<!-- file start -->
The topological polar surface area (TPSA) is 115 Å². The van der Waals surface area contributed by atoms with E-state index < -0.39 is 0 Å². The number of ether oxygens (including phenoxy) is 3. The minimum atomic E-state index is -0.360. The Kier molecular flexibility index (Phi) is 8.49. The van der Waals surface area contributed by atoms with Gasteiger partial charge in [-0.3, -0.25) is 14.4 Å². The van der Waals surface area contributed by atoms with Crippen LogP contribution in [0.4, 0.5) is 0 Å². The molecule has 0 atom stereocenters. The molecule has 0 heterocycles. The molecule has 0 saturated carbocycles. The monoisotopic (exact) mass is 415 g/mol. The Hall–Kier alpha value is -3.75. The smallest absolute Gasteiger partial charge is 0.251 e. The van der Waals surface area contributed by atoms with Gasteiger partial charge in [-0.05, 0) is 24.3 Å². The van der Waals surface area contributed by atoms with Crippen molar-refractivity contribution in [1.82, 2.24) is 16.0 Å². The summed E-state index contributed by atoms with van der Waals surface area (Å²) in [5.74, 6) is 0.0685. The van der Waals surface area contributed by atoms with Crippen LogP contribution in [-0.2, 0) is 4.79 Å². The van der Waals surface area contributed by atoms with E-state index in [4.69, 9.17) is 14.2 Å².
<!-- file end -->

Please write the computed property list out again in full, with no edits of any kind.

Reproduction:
The topological polar surface area (TPSA) is 115 Å². The van der Waals surface area contributed by atoms with E-state index < -0.39 is 0 Å². The number of ether oxygens (including phenoxy) is 3. The minimum atomic E-state index is -0.360. The Kier molecular flexibility index (Phi) is 8.49. The van der Waals surface area contributed by atoms with Gasteiger partial charge in [-0.3, -0.25) is 14.4 Å². The van der Waals surface area contributed by atoms with Crippen LogP contribution in [0.4, 0.5) is 0 Å². The molecule has 0 atom stereocenters. The molecule has 0 heterocycles. The molecule has 0 saturated carbocycles. The monoisotopic (exact) mass is 415 g/mol. The Hall–Kier alpha value is -3.75. The smallest absolute Gasteiger partial charge is 0.251 e. The van der Waals surface area contributed by atoms with Gasteiger partial charge in [-0.05, 0) is 24.3 Å². The van der Waals surface area contributed by atoms with Crippen molar-refractivity contribution in [1.82, 2.24) is 16.0 Å². The summed E-state index contributed by atoms with van der Waals surface area (Å²) in [5.74, 6) is 0.0685. The van der Waals surface area contributed by atoms with Crippen LogP contribution in [-0.2, 0) is 4.79 Å². The van der Waals surface area contributed by atoms with E-state index in [4.69, 9.17) is 14.2 Å².